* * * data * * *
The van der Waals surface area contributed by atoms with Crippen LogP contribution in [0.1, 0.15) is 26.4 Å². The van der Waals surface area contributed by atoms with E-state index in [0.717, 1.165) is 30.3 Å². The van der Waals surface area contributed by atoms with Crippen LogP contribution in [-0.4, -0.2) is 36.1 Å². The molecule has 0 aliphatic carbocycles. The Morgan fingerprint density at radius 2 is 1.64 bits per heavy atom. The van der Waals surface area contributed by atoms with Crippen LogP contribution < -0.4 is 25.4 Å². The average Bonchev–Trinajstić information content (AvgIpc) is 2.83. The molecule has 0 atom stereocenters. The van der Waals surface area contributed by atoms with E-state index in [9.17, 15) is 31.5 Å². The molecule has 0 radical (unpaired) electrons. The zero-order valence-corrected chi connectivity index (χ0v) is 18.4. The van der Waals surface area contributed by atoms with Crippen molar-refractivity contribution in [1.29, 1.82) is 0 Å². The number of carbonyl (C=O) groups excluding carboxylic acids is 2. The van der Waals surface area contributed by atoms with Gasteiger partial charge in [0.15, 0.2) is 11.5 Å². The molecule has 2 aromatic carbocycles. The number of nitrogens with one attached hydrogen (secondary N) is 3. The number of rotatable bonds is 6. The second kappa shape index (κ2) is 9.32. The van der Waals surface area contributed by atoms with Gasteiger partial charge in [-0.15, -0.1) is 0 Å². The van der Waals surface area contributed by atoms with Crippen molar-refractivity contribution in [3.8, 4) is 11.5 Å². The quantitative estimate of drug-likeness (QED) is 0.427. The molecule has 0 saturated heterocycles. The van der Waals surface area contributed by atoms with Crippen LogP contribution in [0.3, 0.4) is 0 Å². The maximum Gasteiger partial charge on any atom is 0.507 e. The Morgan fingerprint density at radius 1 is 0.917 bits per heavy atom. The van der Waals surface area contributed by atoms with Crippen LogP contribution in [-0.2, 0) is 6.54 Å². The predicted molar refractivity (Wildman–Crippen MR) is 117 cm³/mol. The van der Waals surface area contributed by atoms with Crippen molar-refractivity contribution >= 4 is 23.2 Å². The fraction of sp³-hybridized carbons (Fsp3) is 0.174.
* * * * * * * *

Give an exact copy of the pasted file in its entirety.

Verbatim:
The van der Waals surface area contributed by atoms with Crippen LogP contribution in [0.1, 0.15) is 26.4 Å². The van der Waals surface area contributed by atoms with E-state index in [0.717, 1.165) is 30.3 Å². The van der Waals surface area contributed by atoms with Crippen LogP contribution in [-0.4, -0.2) is 36.1 Å². The molecule has 0 aliphatic carbocycles. The Morgan fingerprint density at radius 2 is 1.64 bits per heavy atom. The van der Waals surface area contributed by atoms with Crippen LogP contribution < -0.4 is 25.4 Å². The average Bonchev–Trinajstić information content (AvgIpc) is 2.83. The molecule has 0 atom stereocenters. The van der Waals surface area contributed by atoms with E-state index in [9.17, 15) is 31.5 Å². The molecule has 0 radical (unpaired) electrons. The zero-order valence-corrected chi connectivity index (χ0v) is 18.4. The van der Waals surface area contributed by atoms with Crippen molar-refractivity contribution in [1.29, 1.82) is 0 Å². The number of carbonyl (C=O) groups excluding carboxylic acids is 2. The van der Waals surface area contributed by atoms with Gasteiger partial charge in [0.15, 0.2) is 11.5 Å². The molecule has 2 aromatic carbocycles. The number of nitrogens with one attached hydrogen (secondary N) is 3. The number of rotatable bonds is 6. The second kappa shape index (κ2) is 9.32. The van der Waals surface area contributed by atoms with Gasteiger partial charge in [-0.15, -0.1) is 0 Å². The van der Waals surface area contributed by atoms with Crippen molar-refractivity contribution in [3.8, 4) is 11.5 Å². The quantitative estimate of drug-likeness (QED) is 0.427. The molecule has 0 saturated heterocycles. The van der Waals surface area contributed by atoms with Crippen LogP contribution in [0.3, 0.4) is 0 Å². The maximum Gasteiger partial charge on any atom is 0.507 e. The Morgan fingerprint density at radius 1 is 0.917 bits per heavy atom. The van der Waals surface area contributed by atoms with Crippen LogP contribution in [-0.2, 0) is 6.54 Å². The predicted molar refractivity (Wildman–Crippen MR) is 117 cm³/mol. The van der Waals surface area contributed by atoms with Crippen molar-refractivity contribution >= 4 is 23.2 Å². The fraction of sp³-hybridized carbons (Fsp3) is 0.174.